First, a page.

When an album starts with a song titled “This World Is a Dangerous Place”, it’s hard to know whether that’s a dire warning or a mere observation. In the case of Ben Glover’s Atlantic, it’s a bit of both. The tune goes on to sketch out details of life that are not so thoroughly drawn as to block either interpretation or interpolation. The listener can still inject herself into the specifically vague scene, whether as participant or witness, and come out the other side all the better for it.
Not so for “Oh Soul”, wherein Glover summons his inner tent revival preacher man. This is a hymn for the 21st century that makes you want to throw your hands in the air and ask for forgiveness even if you don’t necessarily need it. Here, redemption awaits in the cleansing waters of the river, if not in the chorus of the song or the hallowed memory of Robert Johnson that Glover invokes. Johnson’s ghost, along with the dirty grit of the South, also infuses the bluesy rock strains of “Too Long Gone”. This is pure, unadulterated Americana as done up by an Irishman. And he’s really just hitting his stride.
As might be expected, “True Love’s Breaking My Heart” calls forth a woeful steel moan on top of a lonesome waltz, while the driving acoustic guitar of “Prisoner” sounds exactly like you want it to as Glover sings of Delta mud and pecan trees. Starting with “Prisoner”, the middle section of Atlantic really delivers. The ominously sparse and uneasy Southern gothic drama of “Blackbirds” — co-written and performed with Gretchen Peters — would make Faulkner and McCullers proud. As the piece rounds the corner of the second chorus, a fuzzed-out guitar slides in, a harbinger of the darkness on the horizon.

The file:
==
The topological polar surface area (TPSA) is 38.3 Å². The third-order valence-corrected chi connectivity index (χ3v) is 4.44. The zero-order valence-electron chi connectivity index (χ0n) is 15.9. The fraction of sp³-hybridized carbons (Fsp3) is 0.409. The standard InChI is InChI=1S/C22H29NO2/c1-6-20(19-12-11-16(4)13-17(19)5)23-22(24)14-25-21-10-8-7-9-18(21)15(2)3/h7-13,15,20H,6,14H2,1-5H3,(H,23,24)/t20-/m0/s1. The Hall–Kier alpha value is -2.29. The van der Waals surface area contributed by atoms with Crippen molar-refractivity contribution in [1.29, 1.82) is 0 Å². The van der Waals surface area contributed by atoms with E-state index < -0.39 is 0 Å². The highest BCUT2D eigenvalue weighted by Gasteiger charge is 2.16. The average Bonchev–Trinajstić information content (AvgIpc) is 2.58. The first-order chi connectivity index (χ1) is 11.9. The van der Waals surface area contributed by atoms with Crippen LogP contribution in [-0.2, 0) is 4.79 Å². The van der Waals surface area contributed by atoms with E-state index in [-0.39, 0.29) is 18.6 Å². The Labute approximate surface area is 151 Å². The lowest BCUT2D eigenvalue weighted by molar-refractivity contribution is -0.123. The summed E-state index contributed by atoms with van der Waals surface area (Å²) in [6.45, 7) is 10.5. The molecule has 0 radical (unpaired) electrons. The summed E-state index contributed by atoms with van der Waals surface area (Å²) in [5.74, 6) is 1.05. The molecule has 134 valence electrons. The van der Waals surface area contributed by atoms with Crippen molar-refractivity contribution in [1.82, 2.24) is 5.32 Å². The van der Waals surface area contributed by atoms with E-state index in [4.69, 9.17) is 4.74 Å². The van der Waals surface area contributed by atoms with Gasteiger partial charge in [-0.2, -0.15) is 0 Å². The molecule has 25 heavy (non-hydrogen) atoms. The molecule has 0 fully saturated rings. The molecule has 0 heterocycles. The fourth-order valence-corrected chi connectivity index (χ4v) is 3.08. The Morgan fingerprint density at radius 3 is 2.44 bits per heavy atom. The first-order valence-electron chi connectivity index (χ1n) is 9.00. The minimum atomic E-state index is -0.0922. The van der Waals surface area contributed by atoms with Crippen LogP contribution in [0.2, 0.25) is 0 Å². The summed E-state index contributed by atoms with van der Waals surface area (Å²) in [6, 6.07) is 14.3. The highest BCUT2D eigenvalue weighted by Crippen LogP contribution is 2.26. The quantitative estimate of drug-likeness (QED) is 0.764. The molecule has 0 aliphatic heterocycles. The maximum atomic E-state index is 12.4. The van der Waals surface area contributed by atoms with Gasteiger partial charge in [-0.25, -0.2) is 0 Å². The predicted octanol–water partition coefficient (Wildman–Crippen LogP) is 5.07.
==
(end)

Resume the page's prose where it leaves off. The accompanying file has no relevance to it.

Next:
With all the talk of blackbirds, whiskey, rivers, and “curtains of calico”, it is evident that Glover has really done his part to soak up Southern culture. Nowhere is that more clear than on the casually languid “The Mississippi Turns Blue”. But Glover only lets us linger for that moment before he offers up another tale of personal reckoning in “How Much Longer Can We Bend?” This one, though not necessarily optimistic, is set in framework that doesn’t feel altogether hopeless. By the time “Take and Pay” drops, you actually want to clap and stomp and shout hallelujah. Closing the set, “New Year’s Day” is so quiet you can hear both the background studio noise and the melancholy of letting go. Underneath those pangs, producer Neilson Hubbard lays down piano accents which are reminiscent of Matt Rollings’ work on some of Lyle Lovett’s best songs. Atlantic couldn’t ask for a more perfect coda.